Another study by the U.S. National Institute on Drug Abuse (NIDA) determined that long-term drug rehabs (of 90 days+) have a 70% success rate versus short-term centers which have a 16-20% success rate.
So, yes, although it might be a little bit more cumbersome to enroll in a long-term program, don’t knock the efficacy. And, for those of you who just can’t afford to additional out-of-pocket expense, make sure you take part in a long-term after-care program. Nothing beats surrounding yourself with a group of guys (girls) trying to get sober together.
Lastly, your addiction didn’t take 30 days to manifest, so don’t expect to be fully healed in such a short amount of time. It takes a long time before addicts feel fully recovered. And, even so, my peers with decades of sobriety are still working their program, going to therapy, and improving themselves day-in and day-out.
…Next question, professor!
2. What does a typical day look like at your facility?
You wouldn’t accept a job offer if you didn’t know what your daily schedule and job tasks looked like, would you? Treat rehab the same way.
This question is a great way for you to peek under the hood and get a grasp of what really goes on in treatment. It’s well-documented that rehab centers offer individual and group therapy, recreational activities, and even some quiet time. But, when do these happen? And, for how long? Does the Monday schedule look different from the one on Tuesday? And, why is that?
So, take a sip of water and get ready to grill your Admissions Coordinator!
If they’re worth their salt, they’ll be able to answer just about anything. Most of these guys (and girls) on the phone have been through the rehab process themselves, so they’re more than familiar with what goes on day-to-day. If they can’t answer your questions or seem vague, then hang up the phone and move on. They’re not a place you’d want to send your loved one to.
Overall, I’d recommend you find out the schedule of 3 things:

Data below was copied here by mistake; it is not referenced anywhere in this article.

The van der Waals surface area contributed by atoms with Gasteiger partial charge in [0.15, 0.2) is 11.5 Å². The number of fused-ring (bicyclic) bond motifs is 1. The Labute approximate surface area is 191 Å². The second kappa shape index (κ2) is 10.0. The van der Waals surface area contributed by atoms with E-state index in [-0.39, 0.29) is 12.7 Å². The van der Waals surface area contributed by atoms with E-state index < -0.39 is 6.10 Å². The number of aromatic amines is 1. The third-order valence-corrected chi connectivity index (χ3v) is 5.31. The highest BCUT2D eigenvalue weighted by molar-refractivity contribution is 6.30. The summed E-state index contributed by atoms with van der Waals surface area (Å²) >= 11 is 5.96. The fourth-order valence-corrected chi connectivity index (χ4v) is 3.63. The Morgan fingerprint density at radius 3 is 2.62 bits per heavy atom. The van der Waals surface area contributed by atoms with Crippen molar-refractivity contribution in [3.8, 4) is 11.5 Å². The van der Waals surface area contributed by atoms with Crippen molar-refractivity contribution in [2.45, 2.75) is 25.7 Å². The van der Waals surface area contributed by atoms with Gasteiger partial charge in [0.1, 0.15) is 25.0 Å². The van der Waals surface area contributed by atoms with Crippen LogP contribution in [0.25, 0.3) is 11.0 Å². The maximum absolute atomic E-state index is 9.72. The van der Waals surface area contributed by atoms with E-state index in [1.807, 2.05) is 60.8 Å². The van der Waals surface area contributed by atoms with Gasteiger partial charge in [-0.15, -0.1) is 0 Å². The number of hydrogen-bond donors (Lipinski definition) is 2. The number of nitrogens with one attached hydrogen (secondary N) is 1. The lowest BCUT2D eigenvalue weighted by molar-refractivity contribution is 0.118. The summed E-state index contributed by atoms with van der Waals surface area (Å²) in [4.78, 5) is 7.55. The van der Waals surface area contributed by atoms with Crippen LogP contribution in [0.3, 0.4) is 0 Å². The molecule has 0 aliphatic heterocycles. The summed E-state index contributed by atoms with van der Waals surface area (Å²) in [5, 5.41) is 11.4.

2) Non-therapeutic activities
First and foremost, you need to find out how much time you, or your loved one, will spend with a licensed clinician. These masters-level brain whisperers have spent years studying the psychological patterns of the brain and are well-versed at sussing out the underlying issues at the heart of your drug and alcohol addiction.
Therefore, it’s tantamount you maximize your therapist’s time. Find out how much individual therapy is given per week, how much time is spent in group therapy, as well as if your program offers more one-on-one time if more severe mental health issues persist.
Bonus Tip #1: Sign an ROI so you can get personalized updates on your loved one’s progress in treatment.
Now, if you really want to impress your Admissions Coordinator, ask which type of therapy their therapists provide. The main two categories are cognitive behavioral therapy (CBT) and dialectical behavioral therapy (DBT). These are both forms of “talk therapy” with slight differences.
Cognitive behavioral therapy (CBT), for instance, teaches you how your thoughts, feelings, and behaviors influence each other as well as how you can use these to induce positive change. Dialectical behavioral therapy (DBT), on the other hand, focuses more on the emotional and social aspects of your experiences all the while advocating for acceptance, regardless of any challenges you may face.
Both are evidence-based approaches with decades of research supporting their benefits, so you really can’t go wrong with either. And ultimately, it comes down to personal preference.
After you understand the therapeutic approach to your rehab facility, it’s time to see what else they offer. There’s more to treatment than just talking to a counselor, so let’s find out what other non-therapeutic classes are on the daily schedule.
Bonus Tip #2: Ask the Rep who their most popular clinician is and see if you can’t get assigned him (or her) as your primary therapist.
Some primo facilities tout high-class ancillary services, like acupuncture, yoga, or massages, but those can add a couple of zeroes to the price tag. Other centers offer more informative classes like chemical dependency education or a speaker series.
So, decide how you want your loved one spending their time in treatment. But most importantly, ask why your rehab center offers that service. If there’s no proven health benefit to it, then it might be a waste of your time… and money.
One program you should be aware of is the 12-Step Program. You might have heard it called Alcoholics Anonymous (AA) or Drug Addicts Anonymous (DAA). These are self-help meetings where attendees discuss their failures and successes, open themselves up to a spiritual relationship with a Higher Power, and provide accountability to peers.
It’s all aimed at improving yourself and staying sober, and frankly, it works.